The ReNew material has been in development ever since. Everlane partners with groups in Taiwan and Japan that collect recycled plastic water bottles. The bottles are sorted by color (only clear ones can be used), stripped of their caps, sanitized, and then sent to a giant grinder, where they're pulverized into chips, melted, and spun into a fine yarn, which is stuffed and sewn into clothes.
Lauren Yarmuth, a portfolio director at IDEO who focuses on circular economies, says brands like Everlane have sensed "a shift in the expectations of customers." There's value in buying from companies with a clear set of values, and the story around recycled plastic makes for an easy sell: This was once a water bottle, now it's a parka . Last year, Adidas sold one million pairs of shoes with recycled plastic in them. Other outfitters, like Reformation and Rothy's, have also won over huge audiences by only using recycled materials in their products.
Sustainability marketing obviously earns brands street cred. What's harder to understand is exactly what impact these measures have on the planet. When they go through the washing machine, clothes made from recycled plastics may still shed microplastics that end up in the ocean. Plus, Yarmuth says, sustainability initiatives should think not just about how to recycle bottles into clothes, but how to recycle those clothes into something else, allowing the plastic to live many lives before it ends up in a landfill.
The WIRED Guide to Climate Change
Good On You, a shopping app that gives ethical ratings to brands (based on labor, animals rights, and sustainability), rated Everlane "not good enough" last year. The review pointed out "big gaps in the information Everlane provides to the public," and that its eco-friendly materials have yet to stretch across its full range of products. Even Everlane's many biodegradable materials—leather, wool, cashmere, and cotton—have high energy and water costs, which can strain the environment.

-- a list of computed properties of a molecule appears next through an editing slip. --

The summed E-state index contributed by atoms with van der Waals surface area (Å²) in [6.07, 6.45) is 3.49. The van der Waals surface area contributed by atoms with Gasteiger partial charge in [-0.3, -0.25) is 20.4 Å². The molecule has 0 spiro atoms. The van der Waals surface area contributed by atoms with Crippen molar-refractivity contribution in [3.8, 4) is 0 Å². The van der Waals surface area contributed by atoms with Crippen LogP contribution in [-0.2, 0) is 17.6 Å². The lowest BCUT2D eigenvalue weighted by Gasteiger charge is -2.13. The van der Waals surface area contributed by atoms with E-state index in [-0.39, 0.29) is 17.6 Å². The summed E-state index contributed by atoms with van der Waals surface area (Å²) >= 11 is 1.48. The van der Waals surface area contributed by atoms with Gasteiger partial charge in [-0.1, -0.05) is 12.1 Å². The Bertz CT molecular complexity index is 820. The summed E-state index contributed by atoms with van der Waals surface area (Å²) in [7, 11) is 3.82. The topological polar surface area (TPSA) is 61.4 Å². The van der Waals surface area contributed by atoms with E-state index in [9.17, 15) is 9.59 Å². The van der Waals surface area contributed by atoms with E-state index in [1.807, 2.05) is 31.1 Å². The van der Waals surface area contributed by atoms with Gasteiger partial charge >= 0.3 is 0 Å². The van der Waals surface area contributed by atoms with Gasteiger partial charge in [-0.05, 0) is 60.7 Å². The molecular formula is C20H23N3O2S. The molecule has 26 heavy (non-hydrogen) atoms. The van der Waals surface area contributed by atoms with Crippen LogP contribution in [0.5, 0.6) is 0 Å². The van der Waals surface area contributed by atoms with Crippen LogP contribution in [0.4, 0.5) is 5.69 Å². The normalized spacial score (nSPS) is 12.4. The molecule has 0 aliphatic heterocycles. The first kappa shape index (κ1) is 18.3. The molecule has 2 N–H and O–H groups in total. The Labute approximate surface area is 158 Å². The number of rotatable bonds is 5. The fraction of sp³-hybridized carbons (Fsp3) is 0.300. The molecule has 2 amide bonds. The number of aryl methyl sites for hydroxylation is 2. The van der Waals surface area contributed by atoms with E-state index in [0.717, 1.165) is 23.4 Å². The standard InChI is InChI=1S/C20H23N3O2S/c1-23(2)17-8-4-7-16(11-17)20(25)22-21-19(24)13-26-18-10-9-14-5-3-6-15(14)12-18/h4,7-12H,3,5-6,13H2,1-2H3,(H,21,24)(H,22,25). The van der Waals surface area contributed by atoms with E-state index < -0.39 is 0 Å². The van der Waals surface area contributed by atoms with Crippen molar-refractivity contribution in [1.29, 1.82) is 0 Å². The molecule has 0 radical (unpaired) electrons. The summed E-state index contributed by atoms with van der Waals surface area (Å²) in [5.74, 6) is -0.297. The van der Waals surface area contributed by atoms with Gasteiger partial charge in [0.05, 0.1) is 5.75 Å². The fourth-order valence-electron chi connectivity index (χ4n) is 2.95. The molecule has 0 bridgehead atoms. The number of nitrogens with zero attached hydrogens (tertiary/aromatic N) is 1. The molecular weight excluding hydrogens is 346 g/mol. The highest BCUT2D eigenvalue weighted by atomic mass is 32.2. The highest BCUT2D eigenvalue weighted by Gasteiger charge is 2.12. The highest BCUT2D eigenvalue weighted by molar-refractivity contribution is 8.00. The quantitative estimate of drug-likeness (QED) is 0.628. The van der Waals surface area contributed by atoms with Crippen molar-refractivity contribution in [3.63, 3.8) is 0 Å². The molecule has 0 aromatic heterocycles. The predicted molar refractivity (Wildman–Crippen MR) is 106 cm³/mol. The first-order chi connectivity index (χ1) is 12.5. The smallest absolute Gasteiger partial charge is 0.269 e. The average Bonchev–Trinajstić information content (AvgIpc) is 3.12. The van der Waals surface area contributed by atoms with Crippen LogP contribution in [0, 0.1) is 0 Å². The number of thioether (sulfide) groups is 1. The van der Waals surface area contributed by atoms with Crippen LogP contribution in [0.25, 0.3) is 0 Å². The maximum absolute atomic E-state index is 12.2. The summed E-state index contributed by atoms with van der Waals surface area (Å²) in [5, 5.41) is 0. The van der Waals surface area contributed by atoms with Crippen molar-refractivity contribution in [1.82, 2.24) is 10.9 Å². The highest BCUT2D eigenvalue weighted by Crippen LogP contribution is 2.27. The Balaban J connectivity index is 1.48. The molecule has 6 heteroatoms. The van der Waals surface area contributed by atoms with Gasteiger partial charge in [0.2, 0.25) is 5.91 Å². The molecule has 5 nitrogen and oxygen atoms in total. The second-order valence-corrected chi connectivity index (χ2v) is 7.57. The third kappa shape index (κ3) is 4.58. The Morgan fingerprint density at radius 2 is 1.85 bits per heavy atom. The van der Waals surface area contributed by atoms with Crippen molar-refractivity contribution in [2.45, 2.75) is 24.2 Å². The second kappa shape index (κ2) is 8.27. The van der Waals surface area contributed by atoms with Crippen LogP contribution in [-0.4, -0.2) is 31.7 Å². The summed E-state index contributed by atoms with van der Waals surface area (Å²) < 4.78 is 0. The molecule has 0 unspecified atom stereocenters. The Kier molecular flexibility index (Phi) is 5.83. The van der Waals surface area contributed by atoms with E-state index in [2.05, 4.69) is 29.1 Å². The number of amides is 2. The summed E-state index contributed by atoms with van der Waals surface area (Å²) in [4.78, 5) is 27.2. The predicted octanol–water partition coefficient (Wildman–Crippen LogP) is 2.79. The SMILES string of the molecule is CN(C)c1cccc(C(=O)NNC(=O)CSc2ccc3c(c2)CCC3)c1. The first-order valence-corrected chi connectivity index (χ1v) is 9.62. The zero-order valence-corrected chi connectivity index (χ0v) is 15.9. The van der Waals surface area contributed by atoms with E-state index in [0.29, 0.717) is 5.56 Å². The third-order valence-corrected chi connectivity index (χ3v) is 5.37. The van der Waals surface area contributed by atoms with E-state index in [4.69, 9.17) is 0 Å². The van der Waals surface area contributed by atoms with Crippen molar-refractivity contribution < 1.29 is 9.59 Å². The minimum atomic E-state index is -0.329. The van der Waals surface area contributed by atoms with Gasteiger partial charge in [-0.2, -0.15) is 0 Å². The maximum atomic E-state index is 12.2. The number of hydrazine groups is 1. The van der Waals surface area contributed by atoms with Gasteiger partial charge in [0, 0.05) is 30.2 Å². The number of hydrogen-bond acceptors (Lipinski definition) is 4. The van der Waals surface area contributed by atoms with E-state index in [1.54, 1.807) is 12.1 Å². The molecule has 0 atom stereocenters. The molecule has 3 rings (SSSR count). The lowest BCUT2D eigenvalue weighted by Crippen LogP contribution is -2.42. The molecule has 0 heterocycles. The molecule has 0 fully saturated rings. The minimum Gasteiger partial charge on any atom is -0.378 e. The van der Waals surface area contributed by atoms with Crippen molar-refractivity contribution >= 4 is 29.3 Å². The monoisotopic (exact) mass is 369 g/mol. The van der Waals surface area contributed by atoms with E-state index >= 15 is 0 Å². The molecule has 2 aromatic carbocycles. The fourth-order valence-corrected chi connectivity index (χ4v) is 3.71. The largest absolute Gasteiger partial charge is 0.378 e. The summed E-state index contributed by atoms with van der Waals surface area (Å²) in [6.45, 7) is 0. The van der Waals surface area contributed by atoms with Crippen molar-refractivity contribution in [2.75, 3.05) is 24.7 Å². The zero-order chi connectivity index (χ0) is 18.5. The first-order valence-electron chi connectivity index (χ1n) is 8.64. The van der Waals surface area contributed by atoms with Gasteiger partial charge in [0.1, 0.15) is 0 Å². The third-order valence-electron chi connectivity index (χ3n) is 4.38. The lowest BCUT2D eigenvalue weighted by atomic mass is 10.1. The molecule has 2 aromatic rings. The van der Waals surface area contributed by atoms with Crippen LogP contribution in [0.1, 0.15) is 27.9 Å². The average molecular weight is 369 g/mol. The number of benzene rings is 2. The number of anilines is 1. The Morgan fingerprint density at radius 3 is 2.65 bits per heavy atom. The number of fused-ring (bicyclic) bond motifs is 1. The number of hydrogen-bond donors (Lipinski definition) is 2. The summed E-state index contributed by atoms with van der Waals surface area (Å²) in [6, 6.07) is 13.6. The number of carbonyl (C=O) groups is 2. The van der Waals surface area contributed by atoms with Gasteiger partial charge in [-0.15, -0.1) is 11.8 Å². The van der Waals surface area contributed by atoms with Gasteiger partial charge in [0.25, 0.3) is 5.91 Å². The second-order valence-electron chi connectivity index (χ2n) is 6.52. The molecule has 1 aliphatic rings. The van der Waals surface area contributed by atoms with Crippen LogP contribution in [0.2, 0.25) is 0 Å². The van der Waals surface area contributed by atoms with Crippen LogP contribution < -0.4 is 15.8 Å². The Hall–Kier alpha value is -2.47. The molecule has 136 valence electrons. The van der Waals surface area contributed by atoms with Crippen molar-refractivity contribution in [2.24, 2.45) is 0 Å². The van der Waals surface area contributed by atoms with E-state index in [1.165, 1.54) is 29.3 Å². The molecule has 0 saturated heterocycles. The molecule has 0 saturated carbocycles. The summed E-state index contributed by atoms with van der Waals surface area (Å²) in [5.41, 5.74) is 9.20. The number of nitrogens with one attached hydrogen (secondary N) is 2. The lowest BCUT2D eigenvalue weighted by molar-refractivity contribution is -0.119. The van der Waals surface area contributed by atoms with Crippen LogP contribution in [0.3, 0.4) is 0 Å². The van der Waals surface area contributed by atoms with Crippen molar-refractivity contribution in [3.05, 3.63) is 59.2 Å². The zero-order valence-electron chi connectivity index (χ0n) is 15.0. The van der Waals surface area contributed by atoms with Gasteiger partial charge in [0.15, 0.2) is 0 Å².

Gordon Renouf, the co-founder of Good On You, says he's in the process of updating Everlane's rating to reflect the introduction of ReNew. "The several initiatives they have announced in the last year or so are all commendable but fairly limited," Renouf says. So far, the ReNew outerwear collection includes eight styles for women and five for men. "They could do a lot more to use eco-friendly materials more generally."
Preysman says the company has plans to expand the ReNew material beyond cold-weather outerwear to items that can be worn year-round. "There are so many pieces left," he says, noting that ReNew marks the brand's "first major sustainability commitment."
It's also a learning experience, both for Everlane and for its consumers. Right now, Smith says it costs 10 to 15 percent more to make clothes with recycled water bottles than to use synthetic fabrics. The company is banking on the fact that people will pay more to buy sustainably, and that as more brands incorporate recycled plastic into their designs, it will eventually cost less to turn that plastic into usable thread.
"Companies are responsible, in our opinion, for doing the right thing," says Preysman. "If they're not making changes to their supply chain, then they're actively choosing to put profit over the planet."